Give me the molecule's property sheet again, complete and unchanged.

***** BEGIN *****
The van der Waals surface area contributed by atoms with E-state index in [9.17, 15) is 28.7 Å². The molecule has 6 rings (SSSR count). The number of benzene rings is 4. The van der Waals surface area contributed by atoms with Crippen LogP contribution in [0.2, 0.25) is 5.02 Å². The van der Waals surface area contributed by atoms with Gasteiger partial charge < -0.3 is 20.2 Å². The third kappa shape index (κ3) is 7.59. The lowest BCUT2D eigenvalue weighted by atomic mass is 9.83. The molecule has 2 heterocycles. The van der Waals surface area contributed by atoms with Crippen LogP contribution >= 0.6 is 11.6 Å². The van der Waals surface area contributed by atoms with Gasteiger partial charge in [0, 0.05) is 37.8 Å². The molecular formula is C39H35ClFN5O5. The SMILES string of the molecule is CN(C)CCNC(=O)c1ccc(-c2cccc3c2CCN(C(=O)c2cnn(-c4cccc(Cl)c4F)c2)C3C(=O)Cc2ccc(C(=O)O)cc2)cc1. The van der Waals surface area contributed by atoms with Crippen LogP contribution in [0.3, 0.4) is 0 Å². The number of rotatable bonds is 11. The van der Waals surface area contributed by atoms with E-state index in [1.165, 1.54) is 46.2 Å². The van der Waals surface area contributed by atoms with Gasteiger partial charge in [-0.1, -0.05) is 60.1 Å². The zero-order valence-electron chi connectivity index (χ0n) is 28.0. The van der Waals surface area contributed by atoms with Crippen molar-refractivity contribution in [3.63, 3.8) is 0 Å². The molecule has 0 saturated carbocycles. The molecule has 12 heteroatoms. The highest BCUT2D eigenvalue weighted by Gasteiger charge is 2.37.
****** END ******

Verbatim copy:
The van der Waals surface area contributed by atoms with E-state index in [9.17, 15) is 28.7 Å². The molecule has 6 rings (SSSR count). The number of benzene rings is 4. The van der Waals surface area contributed by atoms with Crippen LogP contribution in [0.2, 0.25) is 5.02 Å². The van der Waals surface area contributed by atoms with Gasteiger partial charge < -0.3 is 20.2 Å². The third kappa shape index (κ3) is 7.59. The lowest BCUT2D eigenvalue weighted by atomic mass is 9.83. The molecule has 2 heterocycles. The van der Waals surface area contributed by atoms with Crippen LogP contribution >= 0.6 is 11.6 Å². The van der Waals surface area contributed by atoms with Gasteiger partial charge in [0, 0.05) is 37.8 Å². The molecular formula is C39H35ClFN5O5. The SMILES string of the molecule is CN(C)CCNC(=O)c1ccc(-c2cccc3c2CCN(C(=O)c2cnn(-c4cccc(Cl)c4F)c2)C3C(=O)Cc2ccc(C(=O)O)cc2)cc1. The van der Waals surface area contributed by atoms with Crippen LogP contribution in [0.3, 0.4) is 0 Å². The number of rotatable bonds is 11. The van der Waals surface area contributed by atoms with E-state index in [1.165, 1.54) is 46.2 Å². The van der Waals surface area contributed by atoms with Gasteiger partial charge in [-0.1, -0.05) is 60.1 Å². The zero-order valence-electron chi connectivity index (χ0n) is 28.0. The van der Waals surface area contributed by atoms with Crippen molar-refractivity contribution in [3.63, 3.8) is 0 Å². The molecule has 0 saturated carbocycles. The molecule has 12 heteroatoms. The highest BCUT2D eigenvalue weighted by Gasteiger charge is 2.37.